Dubai middle east investment summit
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  • 1. The Role of SWFs in Financial Markets Middle East Investment Summit Dubai, 5- 8 March 2012Dr. Fabio ScacciavillaniChief Economist, OIF 1
  • 2. Shift in BarycenterSource: World Bank Global Development Horizons 2011 2
  • 3. Millennial View Contribution to global GDP in the last 6 centuries at 1990 International (PPP) US$ Western United Europe FSU States Japan China India 1500 17.9% 3.4% 0.3% 3.1% 25.0% 24.5% 1600 20.0 3.5 0.2 2.9 29.1 22.5 1700 22.5 4.4 0.1 4.1 22.3 24.4 1820 23.6 5.4 1.8 3.0 32.9 16.0 1870 33.6 7.6 8.9 2.3 17.2 12.2 1913 33.5 8.6 19.1 2.6 8.9 7.6 1950 26.3 9.6 27.3 3.0 4.5 4.1 1973 25.7 9.4 22.0 7.7 4.6 3.1 1998 20.6 3.4 21.9 7.6 11.5 5.0 2006e 19.0 3.8 19.7 6.3 15.1 6.3Source: Angus Maddison, The World Economy: A Millennial Perspective, OECD (2001); IMF; Morgan Stanley Research 3
  • 4. 4
  • 5. The “New” EconomicsTHE ECONOMIST“The crisis of Western liberal capitalismhas coincided with the rise of a powerfulnew form of state capitalism in emergingmarkets”“The crisis of liberal capitalism has beenrendered more serious by the rise of apotent alternative: state capitalism whichtries to meld the powers of the state withthe powers of capitalism”.Source : Special Report on State Capitalism 5
  • 6. Public vs Private• Historically, the demarcation between public and private sphere in the economy swings like an irregular pendulum in response to circumstances.• Financial markets were widely viewed as a preserve of individuals, firms and private institutions,• Any interference by a publicly owned entity was deemed an undue interference at odd with well- established laws, norms and practices.• The massive bail out of key international banks and industries like car manufacturing shattered this sanctimonious attitude.• KfW, EDF, ENI, Fannie & Freddie, Landesbanken etc. 6
  • 7. One size does not fit all 7
  • 8. Reversal of Capital Flows• Until the 1970s, the capital flows typically moved from the developed world towards the emerging markets and the developing economies.• This situation had prevailed since the industrial revolution and was a dominant feature of the first wave of globalization between the end of the 19th century and the early 20th, when the British Empire and the US were the unmatched powerhouses.• In essence a Brazilian or an Asian company looking for financing would obtain it directly or indirectly from London or New York.• Slowly, but with a remarkable acceleration over the last few years capital flows inverted their course: particularly from emerging economies to the US. China, Japan, some Asian Tigers and the Middle East are net supplier of capital.• ‘South-South’ flow are rising, including FDI. Intra emerging market flows could be channeled directly without the intermediation of the developed counties financial centers by strengthening the links among the outer nodes. 8
  • 9. Financial Barycenter• The “hubs and spikes” model of global financial markets is inadequate for a multipolar world and implies a dangerous concentration of systemic risks• Pinnacles: London and New York• Cobweb model is the most natural alternative• South-South relationships need to strengthen and find alternatives linkages• Towards a multi-currency regime 9
  • 10. Global Role• The end of the saving glut and the coming era of capital scarcity• Long term investments: SWFs as the ultimate risk bearers• SWF emerging investments trends• SWFs investing in the less developed economies: Africa as the last investment frontier: savings – investment bottleneck 10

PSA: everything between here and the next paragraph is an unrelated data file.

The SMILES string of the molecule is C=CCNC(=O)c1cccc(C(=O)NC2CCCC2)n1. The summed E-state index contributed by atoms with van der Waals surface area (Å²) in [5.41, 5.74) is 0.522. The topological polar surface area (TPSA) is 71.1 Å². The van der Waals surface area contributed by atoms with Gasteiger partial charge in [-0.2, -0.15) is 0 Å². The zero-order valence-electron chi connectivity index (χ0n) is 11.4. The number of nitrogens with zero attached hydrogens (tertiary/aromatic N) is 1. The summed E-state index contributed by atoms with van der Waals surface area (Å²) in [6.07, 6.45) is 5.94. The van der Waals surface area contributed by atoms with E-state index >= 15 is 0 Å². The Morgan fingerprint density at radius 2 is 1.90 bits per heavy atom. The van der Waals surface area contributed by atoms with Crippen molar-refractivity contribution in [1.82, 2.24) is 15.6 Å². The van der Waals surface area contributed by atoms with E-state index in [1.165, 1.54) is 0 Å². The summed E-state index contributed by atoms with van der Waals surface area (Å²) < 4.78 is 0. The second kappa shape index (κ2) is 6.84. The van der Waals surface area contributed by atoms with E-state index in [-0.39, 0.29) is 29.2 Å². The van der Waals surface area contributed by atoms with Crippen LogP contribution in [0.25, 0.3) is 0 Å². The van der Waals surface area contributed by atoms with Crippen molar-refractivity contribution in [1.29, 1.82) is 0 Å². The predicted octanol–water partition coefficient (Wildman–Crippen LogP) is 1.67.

• 11. Top Down Approach 11
  • 12. Mismanageme nt• Most Western countries have been living above their means, thanks to mounting private liabilities in the US, UK, Spain and public liabilities in most Continental Europe.• This came as a result of an attempt to counter the loss of technological edge and a demographic decline• Public opinion and leaders in developed opinion is still in denial• Cuts to discretionary spending, marginal entitlement trimmings and cuts in public investments are mere palliatives• It is required a re-engineering of the fundamental functions of the public sector and its financing: 12
  • 13. Money printing …. does not work Labour Market indicators 13
  • 14. Long Run Growth Drivers and Implications for Risk Management• Demographics & Education• Infrastructure & Urbanization• Natural Resources Supercycle• Technological Advances• “Fluidification” of Business Environment• High growth high barriers to entry• Diamonds in the dirt 14
  • 15. Implications for Risk Management• Herd Behavior: – Benchmarks, – Ratings, – Capital Adequacy Ratios• Tail events, Black Swans and Persistence• Financial returns diversification vs growth drivers diversifications• Institutional Capital 15
  • 16. Concluding Remarks• The classification of developed economies and emerging economies starts to be out of touch with reality, because some of the emerging economies have in fact emerged and overtaken some of those classified as developed which in turn are sinking (Greece is just a point in case) like South America in the 1960s. So it would be more apt to talk about mature and high growth economies.• The expanding role of SWF reflects this secular inversion in the distribution of global wealth from mature economies, primarily the United States and Europe, to countries such as China, India and Brazil which enjoy favourable demographics, and to those with sizable natural resources such as the UAE, Norway, Australia and Russia.• The surge in capital flows that we have witnessed over the last 25 years is the fundamental propeller of this re-balancing because it transformed the sign of the demographic variable in the equation of economic development. 16
  • 17. Thank YouFabio ScacciavillaniOman Investment Fund (OIF)P. O. Box 329, P.C. 115Sultanate of OmanT: +968-2464 3035M: +968-9321 4978F: +968-2469 1344E: fabio@oif.omW: 17